When describing my daughter — Natalie was diagnosed with attention deficit/hyperactivity disorder at age five — I usually say, “She’s easy to love, but hard to raise.”
There’s been a trend within the ADHD community in recent years to see attention deficit disorder as a gift, to take a strengths-based approach to describing and treating the condition. I am glad that this idea is catching on, considering the negative perceptions about ADHD that so many harbor.
Natalie is blessed, compliments of her ADHD, with a bounty of gifts. They are the “easy to love” stuff. In social situations, for example, Natalie’s lack of inhibition is charming. She never passes a person in a wheelchair at the mall or on the sidewalk without starting a friendly conversation. Natalie won’t walk by a smoker without offering him a heartfelt plea to please quit smoking.
And she sure can sell Girl Scout cookies. Do you want to buy some Girl Scout cookies? she’ll ask a prospective victim as she shoves the order form and a pen into her hands and walks into her house.
Once inside, she continues the charm offensive: What’s your dog’s name? How old is he? Can I pet him? Natalie sold 80 boxes of cookies in less than 30 minutes.
Admit It—Parenting Can Be Tough
I agree that we should focus on the strengths of our children, but we shouldn’t deny that these positives are only part of the picture. Parenting a child with ADHD presents challenges, and it’s only fair to parents that these difficulties be acknowledged. Natalie’s hyperactivity, impulsive behavior, and disorganization are drawbacks. Others, too, should recognize that raising a child with ADHD is hard.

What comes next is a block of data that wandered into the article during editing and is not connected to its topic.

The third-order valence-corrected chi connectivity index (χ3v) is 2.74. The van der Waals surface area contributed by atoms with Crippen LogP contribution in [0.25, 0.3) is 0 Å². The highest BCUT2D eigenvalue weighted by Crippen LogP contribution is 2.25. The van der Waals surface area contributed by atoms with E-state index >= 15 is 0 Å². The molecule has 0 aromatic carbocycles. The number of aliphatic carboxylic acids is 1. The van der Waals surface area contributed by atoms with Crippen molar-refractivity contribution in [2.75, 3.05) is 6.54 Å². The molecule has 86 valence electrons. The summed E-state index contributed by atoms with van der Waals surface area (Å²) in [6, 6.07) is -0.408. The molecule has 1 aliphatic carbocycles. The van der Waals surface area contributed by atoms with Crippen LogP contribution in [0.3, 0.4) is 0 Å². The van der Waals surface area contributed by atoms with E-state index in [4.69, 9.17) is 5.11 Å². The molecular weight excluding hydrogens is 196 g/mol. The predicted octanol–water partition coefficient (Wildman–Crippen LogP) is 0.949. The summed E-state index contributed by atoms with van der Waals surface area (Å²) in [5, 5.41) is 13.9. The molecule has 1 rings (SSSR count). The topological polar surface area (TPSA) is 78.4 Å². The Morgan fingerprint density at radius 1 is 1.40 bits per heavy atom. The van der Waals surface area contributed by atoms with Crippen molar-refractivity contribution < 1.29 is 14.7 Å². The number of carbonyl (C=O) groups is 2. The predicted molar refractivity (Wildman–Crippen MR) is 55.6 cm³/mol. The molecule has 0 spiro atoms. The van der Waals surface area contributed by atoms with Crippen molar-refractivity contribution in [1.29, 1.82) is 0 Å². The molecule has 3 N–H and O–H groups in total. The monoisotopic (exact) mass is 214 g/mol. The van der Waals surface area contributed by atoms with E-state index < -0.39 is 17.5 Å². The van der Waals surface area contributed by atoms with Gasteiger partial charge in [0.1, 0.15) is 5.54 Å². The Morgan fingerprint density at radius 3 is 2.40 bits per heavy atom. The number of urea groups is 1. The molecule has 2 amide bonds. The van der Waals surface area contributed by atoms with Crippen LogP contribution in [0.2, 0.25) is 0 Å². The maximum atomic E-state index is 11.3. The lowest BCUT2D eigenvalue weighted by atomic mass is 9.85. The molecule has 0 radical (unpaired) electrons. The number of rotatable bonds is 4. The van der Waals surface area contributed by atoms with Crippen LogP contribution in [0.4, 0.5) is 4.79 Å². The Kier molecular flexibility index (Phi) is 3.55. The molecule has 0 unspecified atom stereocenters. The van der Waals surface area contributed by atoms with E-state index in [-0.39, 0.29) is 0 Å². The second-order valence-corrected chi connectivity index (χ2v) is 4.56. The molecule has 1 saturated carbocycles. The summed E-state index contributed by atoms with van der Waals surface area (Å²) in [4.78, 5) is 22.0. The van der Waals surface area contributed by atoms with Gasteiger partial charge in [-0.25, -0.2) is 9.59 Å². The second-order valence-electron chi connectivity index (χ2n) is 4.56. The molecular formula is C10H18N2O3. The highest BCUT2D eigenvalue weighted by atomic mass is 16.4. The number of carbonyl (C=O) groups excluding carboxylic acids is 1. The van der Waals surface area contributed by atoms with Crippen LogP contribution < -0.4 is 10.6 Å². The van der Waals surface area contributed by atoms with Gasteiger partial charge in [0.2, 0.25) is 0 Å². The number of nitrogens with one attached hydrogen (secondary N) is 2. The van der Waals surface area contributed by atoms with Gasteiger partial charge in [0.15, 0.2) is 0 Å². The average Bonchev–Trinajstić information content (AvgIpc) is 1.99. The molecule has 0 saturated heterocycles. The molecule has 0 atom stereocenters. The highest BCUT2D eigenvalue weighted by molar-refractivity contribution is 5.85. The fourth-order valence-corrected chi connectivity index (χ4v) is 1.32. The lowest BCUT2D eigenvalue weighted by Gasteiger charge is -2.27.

Games and toys litter every room of our house, abandoned wherever Nat happened to be when something else caught her attention. Balled-up school papers, torn-apart junk mail, and scribbled-on coloring books cover the kitchen table.
It warms my heart to hear Natalie’s special-ed teacher say, “She always tries her hardest” or “I’d take 10 Natalies in my classroom.”
But it felt strangely wonderful the other day when my sister, Ann, turned down my request to care for Natalie and her big brother, Aaron, so I could travel to San Diego with my husband, Don, to our sister-in-law’s funeral.
“I’m afraid I can’t. I’d get too tired,” Ann said. Now that’s validation! When I explained to Don’s brother, Gary, that I wouldn’t be attending Alicia’s memorial service, he empathized with Ann’s decision. He’d visited us the past weekend.
“I was around Natalie only for a few hours on Saturday, and I was worn out just watching her,” said my brother-in-law. Yes, validation. “I love Natalie, but I don’t know how you guys pull it off. You do a great job.”
Yes! Validation, squared!
Natalie is worth every exhausting minute I spend with her. She’s funny, bright, and infinitely lovable. Having ADHD undeniably enhances her innate charm. That doesn’t negate the hard work it takes to raise her.
Parents, you need to hear this: You are doing a wonderful job! Keep up the good work, even when you wish that you were at the movies or sitting down to a nice Italian dinner, rather than solving quadratic equations or looking high and low for your child’s cell phone — which she left on vibrate. Welcome to our world.
This article comes from the Summer 2009 issue of ADDitude.
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